A year ago, at the outset of 2018, we (specifically, Vince Power, an experienced IT professional who also happens to be a very nice guy) took a look on the Sauce Labs blog at some of the trends that might define the world of software testing in the new year.
As all good software testers know, testing involves not just vetting something before you release it into the world, but also revisiting work that you produced previously in order to assess your accuracy and learn from mistakes you might have made.
With that attitude in mind, this blog post revisits the 2018 software testing predictions piece to consider what we got right, what we got wrong, and which predictions fell somewhere in between.
DevOps and Test Automation
The article’s first big prediction was that “Agile methodologies and DevOps concepts” would assume an even greater role in the world of software testing over the course of 2018.
Quantitatively speaking, it’s hard to confirm that this happened, because it’s not really possible to collect hard data about how Agile and DevOps are used in software testing. Plus, it’s not as if these concepts weren’t already important to software testing before 2018 began; they certainly were.
Qualitatively, however, there are signs that DevOps in particular became even more influential for software testing over the past year. One example is the release in March of the Sauce Labs Continuous Testing Cloud, which is designed to make it easier to run continuous software tests as part of CI/CD pipelines, as well as to build continuous feedback loops that incorporate test data.
Anecdotally speaking, I can also say that I heard a lot of talk in 2018 from software testing teams about increasing test automation. Most were already doing some automated testing, but wanted to automate much more. Given that automation is one of the core goals of DevOps, this is another example of the influence of DevOps over software testing.
Open source software testing tools
We also predicted that open source software testing tools would predominate in 2018, and that “there will be an increased desire to work completely within the open source ecosystem.”
I don’t know that this prediction came fully to pass. To be sure, open source tools like Selenium remain at the top of most testing teams’ lists (as they did before 2018). But closed-source tools have yet to entirely disappear.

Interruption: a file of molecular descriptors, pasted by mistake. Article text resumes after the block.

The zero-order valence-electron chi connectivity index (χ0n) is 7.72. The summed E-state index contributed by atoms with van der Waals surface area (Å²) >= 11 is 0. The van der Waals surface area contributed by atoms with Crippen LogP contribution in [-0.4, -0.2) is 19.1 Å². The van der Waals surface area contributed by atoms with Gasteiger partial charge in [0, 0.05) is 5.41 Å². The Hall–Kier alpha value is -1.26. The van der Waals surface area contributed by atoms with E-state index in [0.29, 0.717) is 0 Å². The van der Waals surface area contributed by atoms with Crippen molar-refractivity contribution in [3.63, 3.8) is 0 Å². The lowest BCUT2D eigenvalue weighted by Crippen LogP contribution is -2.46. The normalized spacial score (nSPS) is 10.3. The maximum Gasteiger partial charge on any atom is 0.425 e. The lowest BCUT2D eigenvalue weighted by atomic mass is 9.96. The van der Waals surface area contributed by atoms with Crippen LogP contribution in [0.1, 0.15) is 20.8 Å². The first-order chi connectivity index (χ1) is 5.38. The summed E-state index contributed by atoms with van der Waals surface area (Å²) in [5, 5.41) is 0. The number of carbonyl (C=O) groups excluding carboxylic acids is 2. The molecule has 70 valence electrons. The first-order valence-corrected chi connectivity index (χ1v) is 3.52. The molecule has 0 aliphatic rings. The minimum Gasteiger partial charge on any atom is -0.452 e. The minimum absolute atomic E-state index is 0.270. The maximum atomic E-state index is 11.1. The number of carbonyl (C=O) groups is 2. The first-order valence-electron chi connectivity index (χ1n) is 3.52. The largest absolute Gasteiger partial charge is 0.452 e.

What we can say, however, is that as open source software in general becomes even more popular, open source testing tools are rising with it. I agree that the general trend is toward building testing pipelines that run completely on open source tools, but I don’t think 2018 got us all the way there.
Moving to cloud-based testing
Cloud-based software testing was already common going into 2018, but we predicted that it would grow even more popular in the new year. That was largely because the ever-expanding number and diversity of devices, browsers and operating systems makes it increasingly infeasible to build and manage on-premises testing infrastructure that covers all of the possible environments you need to test for.
Here again, it’s hard to present hard data regarding how many more tests are being run in the cloud as opposed to on-premises these days, compared to a year ago. But I have a strong feeling that if you could collect all that data, you’d find that the prediction was true. In fact, I think it’s safe to say that on-premises test infrastructure has now become the exception. I’m not sure that I would have said that even just a year ago.
The final big prediction from a year ago was that we’d see more testing solutions that cater to Internet of Things (IoT) devices and applications in 2018. I don’t think that prediction turned out to be accurate.
Sure, the IoT continues to grow, and finding good ways to test the software that runs on it is important. But the IoT also remains a very large and loosely defined entity; the types of hardware and software that an IoT application involves can vary so widely that I don’t even know if it makes sense to talk about “IoT testing” as a singular thing right now. Maybe that will eventually change as IoT hardware becomes more standardized (if it ever does), but we’re not there yet.
IoT remains a hot topic, and it’s fun to speculate about what IoT-optimized software testing might entail, but it’s largely all still speculative at this point.
Predicting the future is always hard — even for people who specialize in making sure that software behaves as expected when you release it into the wild. All in all, most of the prevailing trends that we predicted for software testing going into 2018 turned out to more or less come true. And perhaps in the future someone will even make an accurate prediction about the IoT — We can hope!
Chris Riley (@HoardingInfo) is a technologist who has spent 15 years helping organizations transition from traditional development practices to a modern set of culture, processes and tooling. In addition to being an industry analyst, he is a regular author, speaker, and evangelist in the areas of DevOps, BigData, and IT. Chris believes the biggest challenges faced in the tech market are not tools, but rather people and planning.